lechatdu503

A girl and her cat take on the world with nothing more than a cup of tea and a good book and enough dreams to fill the universe.

A Few Remembered Things

Ever since I returned from the CCIRA conference, I have been meaning to blog about lots of different sessions and ideas that I came away with. To give you a very brief overview of the conference, I left feeling rejuvenated in my practice and it also reminded me of some simple truths that I had forgotten about (which I will mention later). I also loved that my mentor’s takeaway from the conference was that our students needed to be reading more and that we needed to make reading more obvious in our school. To make that shift, I feel like we as an English department need to revisit some things (i.e. mandatory 4 part book reports every quarter across every grade), but we also need everyone in that building to join our conversation about reading and books. This change makes me excited for tomorrow, next quarter, next fall, and the years to come. I know change is slow and this culture shift is probably years away, but I want to be a part of it for my building. I want to be part of the catalyst for change.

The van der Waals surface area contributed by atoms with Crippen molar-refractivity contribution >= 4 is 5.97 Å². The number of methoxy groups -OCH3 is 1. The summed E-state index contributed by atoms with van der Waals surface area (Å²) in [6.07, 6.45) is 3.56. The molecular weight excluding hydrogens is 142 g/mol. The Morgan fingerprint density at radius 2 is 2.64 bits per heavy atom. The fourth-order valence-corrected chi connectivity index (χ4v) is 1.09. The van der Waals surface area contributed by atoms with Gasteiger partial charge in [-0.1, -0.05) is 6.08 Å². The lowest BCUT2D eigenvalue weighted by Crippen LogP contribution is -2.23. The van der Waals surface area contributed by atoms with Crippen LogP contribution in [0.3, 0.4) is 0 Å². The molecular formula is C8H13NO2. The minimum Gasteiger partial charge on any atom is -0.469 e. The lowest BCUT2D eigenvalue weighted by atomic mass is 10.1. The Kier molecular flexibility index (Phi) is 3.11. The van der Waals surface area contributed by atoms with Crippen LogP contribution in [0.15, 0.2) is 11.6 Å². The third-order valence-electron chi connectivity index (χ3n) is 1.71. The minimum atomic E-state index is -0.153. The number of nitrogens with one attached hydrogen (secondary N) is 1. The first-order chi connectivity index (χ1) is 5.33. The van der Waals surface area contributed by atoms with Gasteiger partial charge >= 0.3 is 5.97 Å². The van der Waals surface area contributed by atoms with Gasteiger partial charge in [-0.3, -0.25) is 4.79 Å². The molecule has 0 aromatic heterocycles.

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Photo Credit CC0 Public Domain